Ramsgate Road, afterward corrupted into "Ramcat Road," was constructed by militiamen from Johnston and Wake Counties in about one week in May 1771 as a military road following an older Indian trail. Its purpose was to expedite the movement of equipment from Granville County to Hillsborough to suppress the Regulators. Its construction in so short a time was regarded as a remarkable accomplishment. The road was named for the one followed by Canterbury Pilgrims in England's County of Kent; it had been rehabilitated in 1749 leading to Ramsgate, a Harbor of Refuge for the Downs, a region similar to the North Carolina coast. North Carolinians undoubtedly felt that they had done the same with one of their old roads.
The Indian trail is shown on the John Collet map of 1770 and the Henry Mouzon map of 1775. Ramsgate Road is designated in an illustration of the Mouzon map in the North Carolina Booklet (1926).
Collier Cobb, "The Ramsgate Road," North Carolina Booklet 23 (1926).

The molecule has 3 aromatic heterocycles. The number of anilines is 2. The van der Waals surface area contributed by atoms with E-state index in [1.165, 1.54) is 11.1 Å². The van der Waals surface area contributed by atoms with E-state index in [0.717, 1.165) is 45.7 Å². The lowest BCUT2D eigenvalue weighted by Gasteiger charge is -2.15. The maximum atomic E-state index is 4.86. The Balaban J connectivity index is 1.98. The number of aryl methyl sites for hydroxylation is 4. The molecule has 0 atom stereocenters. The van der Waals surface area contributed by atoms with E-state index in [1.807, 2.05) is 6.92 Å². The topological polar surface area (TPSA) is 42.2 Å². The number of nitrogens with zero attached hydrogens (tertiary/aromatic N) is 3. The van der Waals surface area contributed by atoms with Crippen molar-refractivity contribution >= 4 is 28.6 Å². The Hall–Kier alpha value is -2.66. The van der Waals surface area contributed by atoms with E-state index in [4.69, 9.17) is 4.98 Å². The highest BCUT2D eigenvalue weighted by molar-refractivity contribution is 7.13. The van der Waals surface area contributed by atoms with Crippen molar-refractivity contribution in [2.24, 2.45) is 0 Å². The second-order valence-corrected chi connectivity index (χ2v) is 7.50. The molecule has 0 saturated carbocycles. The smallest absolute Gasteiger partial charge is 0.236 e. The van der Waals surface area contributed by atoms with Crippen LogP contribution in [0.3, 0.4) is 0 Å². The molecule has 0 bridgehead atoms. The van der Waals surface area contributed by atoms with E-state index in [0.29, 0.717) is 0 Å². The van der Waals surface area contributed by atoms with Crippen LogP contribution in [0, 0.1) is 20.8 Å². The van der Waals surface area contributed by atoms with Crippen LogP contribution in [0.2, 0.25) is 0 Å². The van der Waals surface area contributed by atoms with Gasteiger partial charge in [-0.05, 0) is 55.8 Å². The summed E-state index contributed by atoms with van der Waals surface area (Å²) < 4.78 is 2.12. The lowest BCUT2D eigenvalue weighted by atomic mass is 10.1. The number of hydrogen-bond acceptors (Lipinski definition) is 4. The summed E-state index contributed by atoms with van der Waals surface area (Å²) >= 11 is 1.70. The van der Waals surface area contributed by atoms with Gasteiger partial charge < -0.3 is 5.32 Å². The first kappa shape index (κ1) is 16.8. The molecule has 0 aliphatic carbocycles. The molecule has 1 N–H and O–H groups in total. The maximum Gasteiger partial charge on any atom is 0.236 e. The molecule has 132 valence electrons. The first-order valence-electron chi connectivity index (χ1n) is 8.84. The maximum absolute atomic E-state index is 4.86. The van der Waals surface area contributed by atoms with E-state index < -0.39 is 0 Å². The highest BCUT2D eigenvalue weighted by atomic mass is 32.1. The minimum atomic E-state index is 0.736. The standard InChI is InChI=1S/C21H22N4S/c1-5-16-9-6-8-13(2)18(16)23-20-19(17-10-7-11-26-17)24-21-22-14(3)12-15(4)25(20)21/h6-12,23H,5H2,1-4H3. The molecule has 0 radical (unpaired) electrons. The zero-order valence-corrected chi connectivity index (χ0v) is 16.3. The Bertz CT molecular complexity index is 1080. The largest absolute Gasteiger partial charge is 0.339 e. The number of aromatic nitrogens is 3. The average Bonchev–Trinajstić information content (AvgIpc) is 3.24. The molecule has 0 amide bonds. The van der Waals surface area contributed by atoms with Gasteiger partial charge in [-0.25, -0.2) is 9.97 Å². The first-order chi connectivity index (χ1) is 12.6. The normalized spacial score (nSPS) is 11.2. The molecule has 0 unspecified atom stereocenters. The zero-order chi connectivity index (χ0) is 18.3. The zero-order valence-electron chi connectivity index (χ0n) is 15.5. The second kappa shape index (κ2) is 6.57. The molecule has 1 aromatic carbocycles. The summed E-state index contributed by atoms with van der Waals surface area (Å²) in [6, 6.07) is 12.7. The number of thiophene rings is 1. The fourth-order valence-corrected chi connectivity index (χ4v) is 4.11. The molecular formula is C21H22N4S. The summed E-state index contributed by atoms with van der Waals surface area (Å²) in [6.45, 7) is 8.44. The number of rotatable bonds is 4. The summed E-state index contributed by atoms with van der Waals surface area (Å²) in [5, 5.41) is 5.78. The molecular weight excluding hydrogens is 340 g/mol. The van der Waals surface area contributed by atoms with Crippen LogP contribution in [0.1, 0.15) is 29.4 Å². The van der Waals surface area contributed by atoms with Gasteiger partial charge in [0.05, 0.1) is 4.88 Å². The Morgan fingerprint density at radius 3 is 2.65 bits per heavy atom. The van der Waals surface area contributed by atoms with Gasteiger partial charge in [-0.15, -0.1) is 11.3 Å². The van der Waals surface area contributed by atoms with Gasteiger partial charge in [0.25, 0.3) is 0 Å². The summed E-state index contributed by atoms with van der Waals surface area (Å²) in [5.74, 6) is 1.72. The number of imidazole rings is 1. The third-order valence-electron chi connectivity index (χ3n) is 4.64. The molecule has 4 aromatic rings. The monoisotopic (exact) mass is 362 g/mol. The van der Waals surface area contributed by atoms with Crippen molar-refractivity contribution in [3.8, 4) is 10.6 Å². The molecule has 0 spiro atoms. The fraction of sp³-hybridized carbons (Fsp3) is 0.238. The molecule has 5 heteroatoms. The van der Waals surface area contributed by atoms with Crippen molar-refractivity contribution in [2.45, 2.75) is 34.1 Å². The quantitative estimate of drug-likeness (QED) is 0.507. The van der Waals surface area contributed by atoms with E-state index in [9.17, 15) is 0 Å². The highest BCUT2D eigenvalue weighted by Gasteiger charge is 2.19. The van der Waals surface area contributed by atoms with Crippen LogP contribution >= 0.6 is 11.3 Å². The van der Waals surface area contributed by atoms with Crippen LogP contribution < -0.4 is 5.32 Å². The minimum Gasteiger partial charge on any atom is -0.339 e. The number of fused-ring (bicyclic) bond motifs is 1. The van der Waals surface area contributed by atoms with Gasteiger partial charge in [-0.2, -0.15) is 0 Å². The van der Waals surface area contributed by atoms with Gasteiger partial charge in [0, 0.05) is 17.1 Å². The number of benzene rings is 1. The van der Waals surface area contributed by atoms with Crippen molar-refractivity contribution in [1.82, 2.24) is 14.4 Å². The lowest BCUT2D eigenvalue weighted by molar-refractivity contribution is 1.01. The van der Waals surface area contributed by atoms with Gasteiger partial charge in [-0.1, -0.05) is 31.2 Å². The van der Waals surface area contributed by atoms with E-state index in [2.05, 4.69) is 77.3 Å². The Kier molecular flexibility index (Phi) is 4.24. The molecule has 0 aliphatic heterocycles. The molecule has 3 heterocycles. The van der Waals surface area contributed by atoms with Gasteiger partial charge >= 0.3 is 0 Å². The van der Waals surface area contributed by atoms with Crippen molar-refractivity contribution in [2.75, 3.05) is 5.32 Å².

"Marking the Ramsgate Road" The North Carolina Booklet 23. No. 1, 2, 3, 4. January, April, July, October 1926. p. 57-60.
Haywood, Marshall Delancey. "The Genesis of Wake County." The North Carolina Booklet 5. No. 1. July 1905. p. 6-7. http://digital.ncdcr.gov/u?/p249901coll37,14130 (accessed September 26, 2012).
Haywood, Marshall Delancey. "Joel Lane: A Pioneer and Patriot of Wake County, North Carolina." The North Carolina Booklet 20. No. 2,3,4. October 1920, January-April 1921. 196. http://digital.ncdcr.gov/u?/p249901coll37,14062 (accessed September 26, 2012).
"Tablet and Boulder marking the Ramsgate Road, placed by the Bloomsbury Chapter Daughters of the Revolution." from "Marking the Ramsgate Road" The North Carolina Booklet 23. No. 1, 2, 3, 4. January, April, July, October 1926. p. 57.
1 January 2006 | Powell, William S.